Дата: 11 марта 1998 (1998-03-11) От: Alexander Bondugin Тема: Cassini Update - March 6, 1998 Привет всем! Вот, свалилось из Internet... CASSINI SIGNIFICANT EVENTS REPORT FOR WEEK ENDING 03/06/98 Spacecraft Status: The Cassini spacecraft is presently traveling at a speed relative to the sun of approximately 138,000 kilometers/hour (~86,000 mph) and has traveled approximately 369 million kilometers (~229 million miles) since launch on October 15, 1997. The most recent Spacecraft status is from the DSN tracking pass on Thursday, 03/05, over Canberra. The Cassini spacecraft is in an excellent state of health and is operating nominally, with the C6 sequence executing onboard. Inertial attitude control is being maintained using the spacecraft's hydrazine thrusters (RCS system). The spacecraft continues to fly in a High Gain Antenna-to-Sun attitude. It will maintain the HGA-to-Sun attitude, except for planned trajectory correction maneuvers, for the first 14 months of flight. Communication with Earth during early cruise is via one of the spacecraft's two low-gain antennas; the antenna selected depends on the relative geometry of the Sun, Earth and the spacecraft. The downlink telemetry rate is presently 40 bps. Spacecraft Activity Summary: From Friday, 02/27, through Monday, 03/02, there were no changes in spacecraft configuration. On Tuesday, 03/03, the Solid State Recorder (SSR) record and playback pointers were reset, according to plan. This housekeeping activity, done approximately weekly, maximizes the amount of time that recorded engineering data is available for playback to the ground should an anomaly occur on the spacecraft. On Wednesday, 03/04, a maintenance activity was performed on the SSR Flight Software Partitions. This activity repairs any SSR double bit errors (DBEs) which have occurred in the code-containing portions of the Flight Software partitions during the preceding period. Telemetry following Wednesday's activity indicated that the three pending DBEs were all in the unused portion of the flight software partitions. The clearing of these (by the partition copy procedure) will be scheduled for an upcoming DSN pass. On Thursday, 03/05, there were no changes in spacecraft configuration. Upcoming events: Events for the week of 03/06 through 03/12 include: clearing of the SSR DBEs mentioned above (to be scheduled), a reset of the SSR pointers (03/10), approval of the C7 sequence (03/11), update of spacecraft mass properties (03/ 12; based on the successful TCM on 2/25), FP log maintenance (03/12), and uplink of C7 Sequence (03/12). The C7 sequence will begin on Sunday, 3/15/98. DSN Coverage: Over the past week Cassini had 8 DSN tracks occurring daily from Friday (02/27) through Thursday (03/02). In the coming week there will be 8 DSN passes. Hа сегодня все, пока! =SANA=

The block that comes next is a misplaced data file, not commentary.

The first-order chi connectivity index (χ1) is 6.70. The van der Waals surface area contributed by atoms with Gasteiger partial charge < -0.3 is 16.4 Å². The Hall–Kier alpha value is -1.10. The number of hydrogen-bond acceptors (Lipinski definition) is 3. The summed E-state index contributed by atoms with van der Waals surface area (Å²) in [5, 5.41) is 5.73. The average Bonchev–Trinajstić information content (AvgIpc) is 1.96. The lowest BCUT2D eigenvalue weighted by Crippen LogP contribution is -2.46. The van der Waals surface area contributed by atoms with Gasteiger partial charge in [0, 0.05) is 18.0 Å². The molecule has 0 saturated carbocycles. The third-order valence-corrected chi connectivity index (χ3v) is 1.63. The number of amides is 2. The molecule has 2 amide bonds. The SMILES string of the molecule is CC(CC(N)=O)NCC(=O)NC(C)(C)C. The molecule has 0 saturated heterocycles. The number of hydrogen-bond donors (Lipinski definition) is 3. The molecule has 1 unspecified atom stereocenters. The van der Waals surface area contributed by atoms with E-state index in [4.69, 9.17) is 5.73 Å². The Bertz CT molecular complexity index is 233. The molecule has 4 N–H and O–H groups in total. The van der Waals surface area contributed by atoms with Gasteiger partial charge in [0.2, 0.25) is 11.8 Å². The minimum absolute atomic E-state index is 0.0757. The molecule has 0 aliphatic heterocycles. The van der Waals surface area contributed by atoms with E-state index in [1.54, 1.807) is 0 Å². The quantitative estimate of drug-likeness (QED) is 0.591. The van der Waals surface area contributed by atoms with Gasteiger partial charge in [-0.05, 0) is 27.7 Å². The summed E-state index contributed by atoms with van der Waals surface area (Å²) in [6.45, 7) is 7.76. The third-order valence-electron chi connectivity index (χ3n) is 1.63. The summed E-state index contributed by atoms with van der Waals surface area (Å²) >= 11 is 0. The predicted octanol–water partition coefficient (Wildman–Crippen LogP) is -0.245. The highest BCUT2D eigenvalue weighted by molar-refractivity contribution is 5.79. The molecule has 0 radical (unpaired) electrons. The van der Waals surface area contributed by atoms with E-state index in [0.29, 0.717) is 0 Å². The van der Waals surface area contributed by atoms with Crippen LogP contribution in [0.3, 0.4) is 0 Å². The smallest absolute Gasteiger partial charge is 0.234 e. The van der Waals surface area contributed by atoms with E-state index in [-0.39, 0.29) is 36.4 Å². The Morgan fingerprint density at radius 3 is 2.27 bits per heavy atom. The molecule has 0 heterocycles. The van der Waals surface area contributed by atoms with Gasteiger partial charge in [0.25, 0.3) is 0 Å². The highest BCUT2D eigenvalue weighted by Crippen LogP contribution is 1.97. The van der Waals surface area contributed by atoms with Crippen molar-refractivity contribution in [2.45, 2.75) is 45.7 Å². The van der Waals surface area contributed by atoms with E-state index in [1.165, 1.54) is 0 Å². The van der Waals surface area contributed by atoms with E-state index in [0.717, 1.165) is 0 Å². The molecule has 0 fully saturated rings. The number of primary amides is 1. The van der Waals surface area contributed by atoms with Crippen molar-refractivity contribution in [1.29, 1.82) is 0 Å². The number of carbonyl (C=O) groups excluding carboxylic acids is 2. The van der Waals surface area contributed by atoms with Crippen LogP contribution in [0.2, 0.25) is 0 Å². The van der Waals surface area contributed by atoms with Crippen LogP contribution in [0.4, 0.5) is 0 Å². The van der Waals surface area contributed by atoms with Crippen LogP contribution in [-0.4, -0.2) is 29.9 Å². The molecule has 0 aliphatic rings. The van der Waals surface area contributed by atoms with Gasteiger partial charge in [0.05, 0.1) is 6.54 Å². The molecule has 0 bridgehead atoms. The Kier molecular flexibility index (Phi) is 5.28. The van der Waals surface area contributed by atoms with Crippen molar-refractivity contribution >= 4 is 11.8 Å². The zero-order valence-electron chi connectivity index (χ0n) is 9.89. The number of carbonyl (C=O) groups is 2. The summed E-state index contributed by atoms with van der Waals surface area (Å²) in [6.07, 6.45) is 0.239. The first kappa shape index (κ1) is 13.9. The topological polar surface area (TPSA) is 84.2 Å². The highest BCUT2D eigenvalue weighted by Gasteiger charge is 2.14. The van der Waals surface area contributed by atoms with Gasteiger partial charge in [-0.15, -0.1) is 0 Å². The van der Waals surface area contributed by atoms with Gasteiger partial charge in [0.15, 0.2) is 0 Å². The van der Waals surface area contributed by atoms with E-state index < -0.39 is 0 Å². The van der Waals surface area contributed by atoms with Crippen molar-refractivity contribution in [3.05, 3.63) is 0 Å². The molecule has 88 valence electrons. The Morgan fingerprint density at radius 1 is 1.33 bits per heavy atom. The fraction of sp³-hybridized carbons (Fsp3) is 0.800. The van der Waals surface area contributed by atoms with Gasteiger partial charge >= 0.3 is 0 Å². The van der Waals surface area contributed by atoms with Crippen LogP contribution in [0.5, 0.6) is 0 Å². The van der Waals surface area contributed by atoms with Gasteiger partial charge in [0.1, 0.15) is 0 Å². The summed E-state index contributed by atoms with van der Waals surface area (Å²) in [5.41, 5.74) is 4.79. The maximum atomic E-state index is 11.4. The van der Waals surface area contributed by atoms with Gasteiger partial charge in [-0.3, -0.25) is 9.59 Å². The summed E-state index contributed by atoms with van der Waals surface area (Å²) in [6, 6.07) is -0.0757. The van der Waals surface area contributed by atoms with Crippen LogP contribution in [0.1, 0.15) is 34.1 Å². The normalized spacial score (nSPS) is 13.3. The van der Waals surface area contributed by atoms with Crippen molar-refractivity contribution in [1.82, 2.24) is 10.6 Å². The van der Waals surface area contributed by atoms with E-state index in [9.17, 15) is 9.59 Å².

Дата: 11 марта 1998 (1998-03-11) От: Alexander Bondugin Тема: Sky & Telescope News Bulletin - March 6, 1998 Привет всем! Вот, свалилось из Internet... SKY & TELESCOPE'S NEWS BULLETIN MARCH 6, 1998 WATER ON THE MOON Conjuring up images of lunar bases and copious rocket fuel, scientists announced yesterday that the Lunar Prospector spacecraft has found evidence for large quantities of water on the Moon. While stressing that the numbers remain preliminary, Principal Investigator Alan Binder (Lunar Research Institute) and his colleagues tentatively estimate that several hundred million tons of water are locked up as ice in permanently shadowed regions on both lunar poles. The evidence comes courtesy Lunar Prospector's neutron spectrometer, which tallies neutrons with differing amounts of kinetic energy. Those neutrons are spawned when cosmic-ray particles smash into atoms on the Moon's surface; they then lose energy gradually as they ricochet off other atoms. Once the neutrons slow down a bit, they are particularly susceptible to collisions with hydrogen nuclei (protons). On its numerous polar passes, Lunar Prospector has seen intermediate-energy neutrons drop in number by a few percent. William Feldman (Los Alamos National Laboratory), who designed the spectrometer, cautions that this only proves that excess hydrogen is present on the lunar poles. However, he continues, water is the likeliest compound to contain that hydrogen, given conditions on the Moon. The finding bolsters tantalizing but unconfirmed radar evidence from the Clementine satellite, which orbited the Moon in 1994. Lunar Prospector was launched on January 6th from Kennedy Space Center; shortly thereafter, it entered a two-hour polar orbit 100 kilometers above the Moon's surface. During the 11 remaining months of its nominal year-long mission, it will map the Moon's elemental composition, surface gravity, and magnetic fields. It will also "sniff" for radioactive radon that may issue from the lunar surface during tectonic activity. EUROPAN OCEAN SUPPORT DEEPENS New pictures from the Jupiter-orbiting Galileo spacecraft released on March 2nd have strengthened the belief that Europa may have a global subsurface ocean. The spacecraft made it closest flyby of Europa on December 16, 1997, passing only 200 kilometers above the icy surface, providing the most detailed views Galileo will ever capture. Planetary scientists gathered at Brown University pointed to various surface features that support the notion that tidal flexing of the moon by Jupiter and the other Galilean satellites has warmed the ice to at least a slushy consistency. Telltale signs include a crater with a basin that appears to have been filled in by warm ice, fields of jumbled iceberg-like debris, and smooth ribbons of fresh ice filling fractures. According to James Head (Brown University), "Together, the evidence supports the hypothesis that in Europa's most recent history, liquid or at least partially liquid water existed at shallow depths below the surface of Europa in several different places." COLLINS TO RAISE AXAF The launch of the Advanced X-ray Astrophysics Facility (AXAF) should get a bit of enhanced attention this December. The keener public interest will probably not be for this "Great Observatory's" exceptional capabilities for studying high-energy phenomena in the universe, but because the STS-93 mission aboard Space Shuttle COLUMBIA will be led by astronaut Eileen Collins, who will become the first woman to command a Space Shuttle mission. SLIGHT LUNAR ECLIPSE The Moon skims through the outer fringe of the Earth's shadow (penumbra) the night of March 12-13. Observers may be able to detect a hint of shading on the Moon's southern side from about 3:40 to 5:00 Universal Time March 13th (10:40 p.m. to midnight EST on the evening of March 12th). THIS WEEK'S "SKY AT A GLANCE" Some daily events in the changing sky, from the editors of SKY & TELESCOPE. MARCH 8 -- SUNDAY * Some doorstep astronomy: Sirius, the brightest star in the sky, shines high in the south shortly after dark at this time of year. It's so bright (magnitude -1.4) that it shows through almost any amount of light pollution. MARCH 9 -- MONDAY * More doorstep astronomy: The constellation Orion is to the upper right of Sirius, by about two fist-widths at arm's length. A similar distance to Sirius's upper left, look for Procyon. MARCH 10 -- TUESDAY * Faint Mars is 1 degree to the left of brighter Mercury; look for them very low in twilight, due west. They're to Saturn's lower right. * Regulus shines near the Moon this evening. MARCH 11 -- WEDNESDAY * An early-morning challenge! During the very first light of dawn tomorrow, binocular and telescope users can try spotting Uranus 7 arcminutes south of the orange star 19 Capricorni. They're both magnitude 5.9. MARCH 12 -- THURSDAY * Full Moon, and penumbral lunar eclipse; the Moon skims through the outer fringe (penumbra) of the Earth's shadow. See if you can detect a hint of shading on the Moon's southern side from about 3:40 to 5:00 Universal Time March 13th. (In Eastern Standard Time, that's 10:40 p.m. to midnight on the evening of March 12th.) Mideclipse occurs at 4:20 UT (11:20 p.m. EST), when the Moon's edge is 73 percent of the way across the penumbra. The Moon is visible throughout the Americas and Europe at the time. MARCH 13 -- FRIDAY * Spica shines below the Moon after they rise in midevening. MARCH 14 -- SATURDAY * Look for the Big Dipper in the northeastern sky during the evening this month. It's standing upright on its handle. ============================ THIS WEEK'S PLANET ROUNDUP ============================ MERCURY and MARS are very low in the west as twilight fades. Look for them down to the lower right of Saturn. Mercury is the brighter of the two. VENUS shines brightly in the southeast during dawn. JUPITER is hidden in the glare of sunrise. SATURN shines rather low in the western sky during dusk. URANUS and NEPTUNE are emerging from the glow of sunrise. They're in the background of brilliant Venus. PLUTO, magnitude 13.8, is near the Ophiuchus-Scorpius border in the south-southeast before dawn. (All descriptions that relate to the horizon or zenith are written for the world's midnorthern latitudes. Descriptions that also depend on longitude are for North America. Eastern Standard Time, EST, equals Universal Time minus 5 hours.) More details, sky maps, and news of other celestial events appear each month in SKY & TELESCOPE, the essential magazine of astronomy. See our Web site at http://www.skypub.com/. Clear skies! SKY & TELESCOPE, P.O. Box 9111, Belmont, MA 02178 * 617-864-7360 (voice) Copyright 1998 Sky Publishing Corporation. S&T's Weekly News Bulletin and Sky at a Glance stargazing calendar are provided as a service to the astronomical community by the editors of SKY & TELESCOPE magazine. Widespread electronic distribution is encouraged as long as these paragraphs are included. But the text of the bulletin and calendar may not be published in any other form without permission from Sky Publishing (contact permissions@skypub.com or phone 617-864-7360). Illustrated versions, including active links to related Internet resources, are available via SKY Online on the World Wide Web at http://www.skypub.com/. In response to numerous requests, and in cooperation with the Astronomical League (http://www.mcs.net/~bstevens/al/) and the American Association of Amateur Astronomers (http://www.corvus.com/), S&T's Weekly News Bulletin and Sky at a Glance are available via electronic mailing list too. For a free subscription, send e-mail to skyline@gs1.revnet.com and put the word "join" on the first line of the body of the message. To unsubscribe, send e-mail to skyline@gs1.revnet.com and put the word "unjoin" on the first line of the body of the message. SKY & TELESCOPE, the Essential Magazine of Astronomy, is read by more than 200,000 enthusiasts each month. It is available on newsstands worldwide. For subscription information, or for a free copy of our catalog of fine astronomy books and products, please contact Sky Publishing Corp., P.O. Box 9111, Belmont, MA 02178-9111, U.S.A. Phone: 800-253-0245 (U.S. and Canada); 617-864-7360 (International). Fax: 617-864-6117. E-mail: custserv@skypub.com. SKY Online: http://www.skypub.com/. Clear skies! Hа сегодня все, пока! =SANA=